San Agustín is a small, rather unremarkable or unique town in the south of Colombia. It would be overlooked completely by passing tourists if not for the amazing archaeological sites that surround it. San Agustín is at the heart of a massive archaeological park that spans over 250 square miles and is home to some of the most impressive pre-columbian statues in South America.
These statues, along with the tombs and other archaeological sites that surround them, offer visitors a chance to see the power of this ancient and mysterious culture. Who built these statues and why is still a puzzle and it is estimated that less than half of the pre-columbian sites have been excavated.
UNESCO World Heritage Site
There are literally hundreds of statues, tombs, and rock carvings to see in and around San Agustín. Your best bet is to plan at least a full two days to see the major sites.
The main archaeological park, which has a small entrance fee, is the most popular stop. There are a number of burial sites and tombs, along with plenty of statues. There is also a museum that gives a basic overview of the history of the ancient pre-columbian culture that built these sites. The culture is a bit of a mystery and was long gone by the time the Spanish arrived. Most of the statues and larger tombs were built by this culture between the 1st and 8th century.
Also in the park is La Fuente de Lavapatas, an impressive water sculpture and fountain that consists of a maze of canals, pools, and carved images which the water flows through. The engineering of the structure and the high level of skill it took to make shows that this ancient culture was quite advanced.
Besides the main Parque Arqueologico, you should also try and visit the smaller park of Alto de Los Idoles. There is another small entrance fee but this park has some unique artifacts and great views.
Four other smaller sites all site within walking distance of each other – El Tablon, La Chaquira, La Pelota, and El Purutal. Obando, located further from town is famous for underground tombs and also has a small museum with some great examples of the ancient cultures pottery.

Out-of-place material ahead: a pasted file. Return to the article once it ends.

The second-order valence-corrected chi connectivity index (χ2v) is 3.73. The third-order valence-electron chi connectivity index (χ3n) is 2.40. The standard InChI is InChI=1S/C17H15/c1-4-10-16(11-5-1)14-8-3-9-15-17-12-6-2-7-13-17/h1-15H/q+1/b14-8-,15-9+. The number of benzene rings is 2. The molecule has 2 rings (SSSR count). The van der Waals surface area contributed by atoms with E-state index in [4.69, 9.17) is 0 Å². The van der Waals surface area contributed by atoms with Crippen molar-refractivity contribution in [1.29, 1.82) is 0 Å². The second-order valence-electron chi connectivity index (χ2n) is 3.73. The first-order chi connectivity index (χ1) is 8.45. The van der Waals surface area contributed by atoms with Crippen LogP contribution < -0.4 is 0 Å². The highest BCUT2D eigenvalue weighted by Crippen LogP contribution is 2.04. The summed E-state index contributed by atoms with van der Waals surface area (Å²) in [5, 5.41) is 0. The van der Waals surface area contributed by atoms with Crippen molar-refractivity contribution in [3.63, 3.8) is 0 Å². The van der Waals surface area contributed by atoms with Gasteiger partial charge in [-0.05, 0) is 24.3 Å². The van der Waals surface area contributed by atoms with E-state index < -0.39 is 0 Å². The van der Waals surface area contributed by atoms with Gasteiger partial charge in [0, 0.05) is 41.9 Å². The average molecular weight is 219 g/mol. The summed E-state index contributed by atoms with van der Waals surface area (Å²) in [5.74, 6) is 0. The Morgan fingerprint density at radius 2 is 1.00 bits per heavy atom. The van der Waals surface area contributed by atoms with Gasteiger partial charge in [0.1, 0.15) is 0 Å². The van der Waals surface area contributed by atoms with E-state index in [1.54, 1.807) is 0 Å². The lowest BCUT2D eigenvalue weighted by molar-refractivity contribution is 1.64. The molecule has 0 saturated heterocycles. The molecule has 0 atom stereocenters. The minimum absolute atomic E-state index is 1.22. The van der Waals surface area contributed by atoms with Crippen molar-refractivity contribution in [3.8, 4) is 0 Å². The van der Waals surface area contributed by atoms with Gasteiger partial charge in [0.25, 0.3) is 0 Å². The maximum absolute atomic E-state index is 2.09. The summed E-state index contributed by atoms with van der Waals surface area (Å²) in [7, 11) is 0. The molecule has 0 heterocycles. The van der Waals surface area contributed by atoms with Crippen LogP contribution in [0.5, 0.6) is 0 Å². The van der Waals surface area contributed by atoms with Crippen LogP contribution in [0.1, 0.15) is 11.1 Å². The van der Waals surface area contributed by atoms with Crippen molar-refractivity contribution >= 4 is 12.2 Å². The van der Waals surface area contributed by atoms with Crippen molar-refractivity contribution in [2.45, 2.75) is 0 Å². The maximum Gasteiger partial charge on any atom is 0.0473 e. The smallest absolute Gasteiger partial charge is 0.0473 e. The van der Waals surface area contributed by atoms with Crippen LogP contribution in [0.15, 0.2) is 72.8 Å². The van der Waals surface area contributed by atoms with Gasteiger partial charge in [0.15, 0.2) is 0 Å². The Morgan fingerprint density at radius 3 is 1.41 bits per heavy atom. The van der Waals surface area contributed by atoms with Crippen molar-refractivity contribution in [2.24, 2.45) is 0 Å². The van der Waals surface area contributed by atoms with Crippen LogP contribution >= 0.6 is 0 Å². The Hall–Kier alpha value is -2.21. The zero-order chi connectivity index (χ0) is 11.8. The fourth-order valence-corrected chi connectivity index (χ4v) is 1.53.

Hike, Horse Riding, or Jeep Tours
In 1995, after the whole area was declared a World Heritage Site, there was a significant boost of tourism to the small town of San Agustín. Tour companies and hostels started to open, offering guides and unique opportunities to visit the sites.
Today you can book both jeep and horseback riding tours which allow you to see the most number of sites in one day. That being said, hiking is still considered one of the best ways to both visit the sites and enjoy the beautiful local countryside. A great hiking option is to take the early morning bus (carro) to Obando and walk back towards San Agustín, stopping to visit El Estrecho. The hike takes approximately five hours but if you get tired, you can usually stop a bus on the main road and get a ride back to town.
Couple Travel Tips
- Your guidebook might mention that this region is home to rebels and guerrilla but the area is actually quite safe now-a-days. That being said, it’s best to avoid night travel and of course don’t hike alone.
- Respect the heritage of the site and don’t climb on or damage the stones. Many of the archaeological sites in this region have already been damaged by looters and treasure hunters. Don’t add to the problem.
- Make sure you bring some extra cash as there are only a few ATMs in town and they occasionally run out of money, especially during the holidays when more people are visiting.